Co-Constructing Inclusive Environments

More than a buzz word, inclusion is a moral and ethical cornerstone of any healthy environment, including schools and classrooms. As educators, we strive to create and sustain a feeling of welcome for students and staff. In fact, AMLE includes as a key characteristic of successful schools that they provide an environment that is “welcoming, inclusive, and affirming for all.” We know that middle school students are developing through a critical time in their lives as they begin to think about the change agents they are and will become.

Schools that are rooted in the principles of inclusion see it as integral to their mission, vision, and values. These schools have embedded inclusion in their core documents and are dedicated to putting theory into practice. For example, at the Vientiane International School where Megan teachers, the inclusion statement reads:

“Inclusion is a commitment to welcome, embrace, value, and educate a diverse range of learners. We believe diversity enriches our community and creates a learning environment that reflects the natural complexity of our world. Inclusion fosters opportunities for all members of our community to grow and thrive.” (

However, for inclusion to be truly embraced at all levels of an institution the ideas must live and breathe or else they become paid lip service only. This is not simply the imperative of the individual teacher but is a community responsibility that is really a co-construction between administration, teachers, students, families, and other constituents.

What is Inclusion

Cobb and Crownapple in their book, Belonging Through a Culture of Dignity: The Keys to Successful Equity Implementation, define inclusion as “engagement within a community where the equal worth and inherent dignity of each person is honored. An inclusive community promotes and sustains a sense of belonging; it affirms the talents, beliefs, backgrounds, and ways of living of its members.” Inclusion can be applied to students with diverse abilities, students who are neurodivergent, as well as students whose lived experiences intersect with a range of ethnic, racial, gender, linguistic, sexual, and religious/spiritual identities.

What are the ingredients of an environment like this?

We believe there are four key components that must be present for an environment to be truly inclusive.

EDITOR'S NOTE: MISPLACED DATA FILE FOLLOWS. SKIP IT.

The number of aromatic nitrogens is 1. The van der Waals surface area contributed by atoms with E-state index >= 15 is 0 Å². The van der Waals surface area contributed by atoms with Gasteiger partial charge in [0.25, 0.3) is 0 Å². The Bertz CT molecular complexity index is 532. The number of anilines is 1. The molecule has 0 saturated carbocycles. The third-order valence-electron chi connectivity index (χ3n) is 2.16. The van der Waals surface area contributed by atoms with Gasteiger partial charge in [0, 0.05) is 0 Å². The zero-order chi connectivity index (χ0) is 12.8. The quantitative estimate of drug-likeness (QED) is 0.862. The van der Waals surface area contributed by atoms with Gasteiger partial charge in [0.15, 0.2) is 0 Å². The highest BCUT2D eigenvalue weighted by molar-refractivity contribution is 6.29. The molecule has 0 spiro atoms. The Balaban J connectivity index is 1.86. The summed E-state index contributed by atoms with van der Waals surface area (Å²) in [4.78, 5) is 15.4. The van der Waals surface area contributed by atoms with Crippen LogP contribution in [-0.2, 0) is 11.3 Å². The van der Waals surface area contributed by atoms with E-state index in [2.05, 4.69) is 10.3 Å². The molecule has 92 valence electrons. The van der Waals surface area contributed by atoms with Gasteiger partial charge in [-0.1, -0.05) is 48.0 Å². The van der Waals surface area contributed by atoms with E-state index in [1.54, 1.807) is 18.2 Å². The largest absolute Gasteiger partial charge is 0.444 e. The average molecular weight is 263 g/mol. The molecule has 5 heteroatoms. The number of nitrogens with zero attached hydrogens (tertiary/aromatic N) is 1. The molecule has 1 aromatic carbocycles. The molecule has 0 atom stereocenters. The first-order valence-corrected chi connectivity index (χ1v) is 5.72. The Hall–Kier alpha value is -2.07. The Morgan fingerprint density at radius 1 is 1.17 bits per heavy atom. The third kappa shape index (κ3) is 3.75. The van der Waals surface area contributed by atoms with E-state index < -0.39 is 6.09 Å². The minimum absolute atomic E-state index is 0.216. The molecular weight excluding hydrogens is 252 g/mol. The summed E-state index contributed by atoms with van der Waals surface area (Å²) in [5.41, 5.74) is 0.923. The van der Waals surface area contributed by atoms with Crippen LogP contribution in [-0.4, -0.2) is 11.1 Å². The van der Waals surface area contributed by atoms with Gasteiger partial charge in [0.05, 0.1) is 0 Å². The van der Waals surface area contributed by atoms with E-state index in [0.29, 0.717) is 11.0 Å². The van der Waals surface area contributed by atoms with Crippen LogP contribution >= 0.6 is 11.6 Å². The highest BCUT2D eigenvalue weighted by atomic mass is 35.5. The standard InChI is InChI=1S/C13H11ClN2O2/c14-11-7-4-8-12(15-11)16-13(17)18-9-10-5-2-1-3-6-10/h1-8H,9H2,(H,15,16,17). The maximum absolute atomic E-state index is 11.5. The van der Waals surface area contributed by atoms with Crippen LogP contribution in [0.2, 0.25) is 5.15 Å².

1. Spaces where voices are heard and valued.

These include student voices, parent voices, teacher voices, and community activist voices. In her article, “Language Contexts: Neurodiversity in Schools,” Kristen Pelletier writes, “Working closely with parents, listening actively, compassionately, and responding with humanity and humility is a foundational tenet of true inclusion which serves students well.” Attempting to do inclusive work alone defeats the purpose and fails to capture the essence of what it means to be welcoming. What’s more, listening is a first step as administrators and educators attempt to hear a multitude of perspectives, including those of families. Only then can understanding be fostered.

In Jason’s classroom, this begins with a critical commitment to kindness as a primary expectation. This is a practice we wish to embody in our classrooms, modeling humanity and compassion for our students.

Megan seeks to value student voices in her classroom, and to give students opportunities to share their unique viewpoints and truths with each other. One way to do this is through regular structured discussions, such as the Harkness Method, which allows for the creation of a student inquiry circle of “Power and Respect”, and an “Inclusive, Sacred Space.”

  1. Spaces where critical dialogue can occur without fear.

Part of what it means to be a listening and understanding community also includes a willingness to engage in critical dialogue. This idea of criticality is essential and has been the subject of literacy research for decades. Bound up in the notion of critical dialogue is the willingness to go beyond hearing and be challenged in our thinking. As educators and teacher leaders, we can then embody this kind of process for our students, including admitting that we perhaps did not have all of the information, that our initial perspectives are open to revision, and that the policies we make can benefit from insights gathered through listening and reflecting.